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Angels and Demons

Dan Brown

Average Review Rating Average Rating 8/10 (1 Review)
Book Details

Publisher : Corgi

Published : 2003

Copyright : Dan Brown 2003

ISBN-10 : PB 0-552-15073-8
ISBN-13 : PB 978-0-552-15073-6

Publisher's Write-Up

When a world renowned scientist is found brutally murdered, a Harvard professor, Robert Langdon, is summoned to identify the mysterious symbol seared onto the dead man's chest. His conclusion: it is the work of the Illuminati, a secret brotherhood presumed extinct for nearly four hundred years - now reborn to continue their bitter vendetta against their sworn enemy, the Catholic church.

In Rome, the college of cardinals assembles to elect a new pope. Yet somewhere within the walls of the Vatican, an unstoppable bomb of terrifying power relentlessly counts down to oblivion. While the minutes tick away, Langdon joins forces with Vittoria Vetra, a beautiful and mysterious Italian scientist, to decipher the labyrinthine trail of ancient symbols that snakes across Rome to the long-forgotten Illuminati lair - a secret refuge wherein lies the only hope for the Vatican.

But, with each revelation comes another twist, another turn in the plot, which leaves Langdon and Vetra reeling and at the mercy of a seemingly invincible enemy.

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Reader Reviews

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Review by Chrissi (201105) Rating (8/10)

Review by Chrissi
Book Source: Purchased
Rating 8/10
Most people when asked will present an opinion about this book in relation to The Da Vinci Code, maybe because they read this one (along with the other two) after reading The Da Vinci Code. This is a bit of a shame really, because this a good book in its own right and not just a prologue, but it has become a kind of a afterthought or to be correct, a forethought. I personally prefer this one, I don’t know why, maybe it is just a fraction faster and I like the rather less pretentious intellectual basis of it.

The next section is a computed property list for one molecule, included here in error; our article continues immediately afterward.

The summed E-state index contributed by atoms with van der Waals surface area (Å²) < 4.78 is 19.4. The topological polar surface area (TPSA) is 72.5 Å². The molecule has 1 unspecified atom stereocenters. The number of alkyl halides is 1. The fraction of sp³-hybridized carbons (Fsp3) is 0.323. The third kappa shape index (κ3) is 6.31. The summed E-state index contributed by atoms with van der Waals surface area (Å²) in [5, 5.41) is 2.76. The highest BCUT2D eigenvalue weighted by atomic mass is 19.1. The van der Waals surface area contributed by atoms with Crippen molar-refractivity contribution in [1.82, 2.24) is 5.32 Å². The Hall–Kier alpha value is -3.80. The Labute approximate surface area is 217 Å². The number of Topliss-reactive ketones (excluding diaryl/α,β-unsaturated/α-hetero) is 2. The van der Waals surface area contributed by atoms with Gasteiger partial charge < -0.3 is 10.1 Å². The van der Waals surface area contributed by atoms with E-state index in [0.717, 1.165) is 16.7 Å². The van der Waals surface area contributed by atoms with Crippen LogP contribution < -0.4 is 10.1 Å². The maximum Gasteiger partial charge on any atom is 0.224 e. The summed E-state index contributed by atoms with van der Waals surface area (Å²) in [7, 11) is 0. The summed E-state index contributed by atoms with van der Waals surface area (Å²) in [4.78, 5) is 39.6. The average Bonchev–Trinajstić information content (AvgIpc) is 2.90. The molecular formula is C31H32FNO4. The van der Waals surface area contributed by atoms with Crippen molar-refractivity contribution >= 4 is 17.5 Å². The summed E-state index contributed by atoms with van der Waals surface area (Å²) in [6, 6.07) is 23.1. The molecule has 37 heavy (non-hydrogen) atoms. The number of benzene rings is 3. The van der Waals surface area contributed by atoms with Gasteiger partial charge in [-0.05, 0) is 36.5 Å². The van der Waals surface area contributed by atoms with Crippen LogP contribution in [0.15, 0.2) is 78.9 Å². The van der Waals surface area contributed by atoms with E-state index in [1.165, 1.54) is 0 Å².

This one was the first outing for Robert Langdon, and sees him dragged out of bed by a disturbing image faxed to him from a Physics Research Establishment in Switzerland which starts him on a search for the seemingly defunct power-mad group of people known as the Illuminati. (You know the Illuminati, they were the bad guys that were horrible to Lara Croft in the first film).

His search leads him to Rome, where the city is in mourning for the Pope. There he discovers that the bishops most favoured to become the next Pontiff have disappeared. The Illuminati would appear responsible although the security is such that no-one could have removed them from the Vatican. Strangely enough, as if this is not a great enough problem, an explosive device is discovered, believed to be inside the City and it has a timer, counting down.

You know how sometimes there is a piece of information given that has a ‘this will be significant’ sign attached to it in large neon letters? Well, there is one of those in this book, and it is one of those facts which might save my life, should the need ever arise... it is not very interesting but involves falling bodies and drag – anything more and the significance becomes a tad obvious, I am sure that Dan Brown would enlighten you in a much more entertaining manner.

I have argued the point of this book with avid fans of The Da Vinci Code before, and I stand by my point that I prefer this book. I have said before that I read to be entertained, and this is certainly entertaining, much more so than Dan Brown’s other two non-Langdon books. He has a gift for an interesting premise and if you think you might be tempted by a Dan Brown, please chose this one, if nothing else, it might allow something else to occupy the number one slot on the bestsellers list for a week or two out of 2005!
Chrissi (20th November 2005)

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